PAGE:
The audience's function within this performance, outlined by Lowson directly interacting and conversing with the audience, is facilitated excellently until the latter half of the text when they are slowly forgotten. This must be urgently readdressed. I imagine that these interactions are not written in the text, given their somewhat extemporaneous nature, but such ad libs, as successful as these initial ones are here, must consider how they combine with the rest of the material’s entirety. Interactions are first explicit and unnegotiable but soon turn nonexistent, and how we are addressed and what role we play —participants, witnesses, interlocutors, active listeners, etc. — must be consistent. With Lowson's character's speech becoming more and more enclosed and indirect, his relationship to us and our role as listeners becomes completely questionable, and it is easy to feel in this performance that the audience's presence is more and more neglected the deeper into this performance we get. We can observe a disjointedness of this nature when we consider Lowson's casual and natural entrance against the very stylised blackout ending. The character offered by the text and the one offered by Lowson are in direct conflict in this way [and in this way alone].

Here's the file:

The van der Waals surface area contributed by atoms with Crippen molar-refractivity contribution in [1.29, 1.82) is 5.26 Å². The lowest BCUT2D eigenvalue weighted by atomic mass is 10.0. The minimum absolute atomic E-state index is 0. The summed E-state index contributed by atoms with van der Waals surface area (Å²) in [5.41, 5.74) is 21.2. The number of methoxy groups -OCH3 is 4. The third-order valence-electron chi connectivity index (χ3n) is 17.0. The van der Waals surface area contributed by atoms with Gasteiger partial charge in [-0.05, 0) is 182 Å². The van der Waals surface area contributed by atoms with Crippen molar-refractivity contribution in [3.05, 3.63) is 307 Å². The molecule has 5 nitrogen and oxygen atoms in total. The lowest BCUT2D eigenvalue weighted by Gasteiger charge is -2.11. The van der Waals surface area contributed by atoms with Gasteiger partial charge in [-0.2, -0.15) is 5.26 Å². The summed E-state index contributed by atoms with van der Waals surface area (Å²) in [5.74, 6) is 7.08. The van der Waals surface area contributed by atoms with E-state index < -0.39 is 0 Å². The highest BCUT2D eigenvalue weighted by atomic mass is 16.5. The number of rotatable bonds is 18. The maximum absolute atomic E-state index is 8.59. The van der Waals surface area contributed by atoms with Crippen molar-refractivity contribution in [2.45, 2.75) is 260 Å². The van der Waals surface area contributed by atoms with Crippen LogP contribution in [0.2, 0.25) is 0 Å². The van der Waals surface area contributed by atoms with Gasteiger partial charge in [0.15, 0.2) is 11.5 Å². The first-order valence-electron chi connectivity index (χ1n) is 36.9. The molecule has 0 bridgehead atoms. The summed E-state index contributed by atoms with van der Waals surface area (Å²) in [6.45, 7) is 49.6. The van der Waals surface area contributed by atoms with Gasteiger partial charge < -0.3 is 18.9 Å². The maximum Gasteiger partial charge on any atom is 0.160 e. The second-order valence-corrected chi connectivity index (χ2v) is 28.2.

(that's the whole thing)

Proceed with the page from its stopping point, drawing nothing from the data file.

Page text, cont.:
This brings me on to acting. Lowson is certainly a talented actor. He has a distinct ability to command the space, is confident, has excellent stage presence, and is energised and invigorated throughout his performance. His transformativity when portraying the various other characters that his encounters does, indeed, range from adequate to excellent, depending on the specific character represented, but representations are sufficiently distinguished such that this is not too severe an issue. Lowson has a good emotional range and corporeal expressivity, but whilst his diction is superb, I would just pay greater attention to volume. Without an abundance of theatrical properties and set pieces, the White Bear Theatre is quite an anechoic space, and this compromises somewhat Lowson's audibility, particularly when his delivery is directed to the opposite audience section. Lowson should work on slight adjustments to his vocal delivery in this way, increasing the volume of his voice accordingly, noting, of course, the difference between shouting and projecting.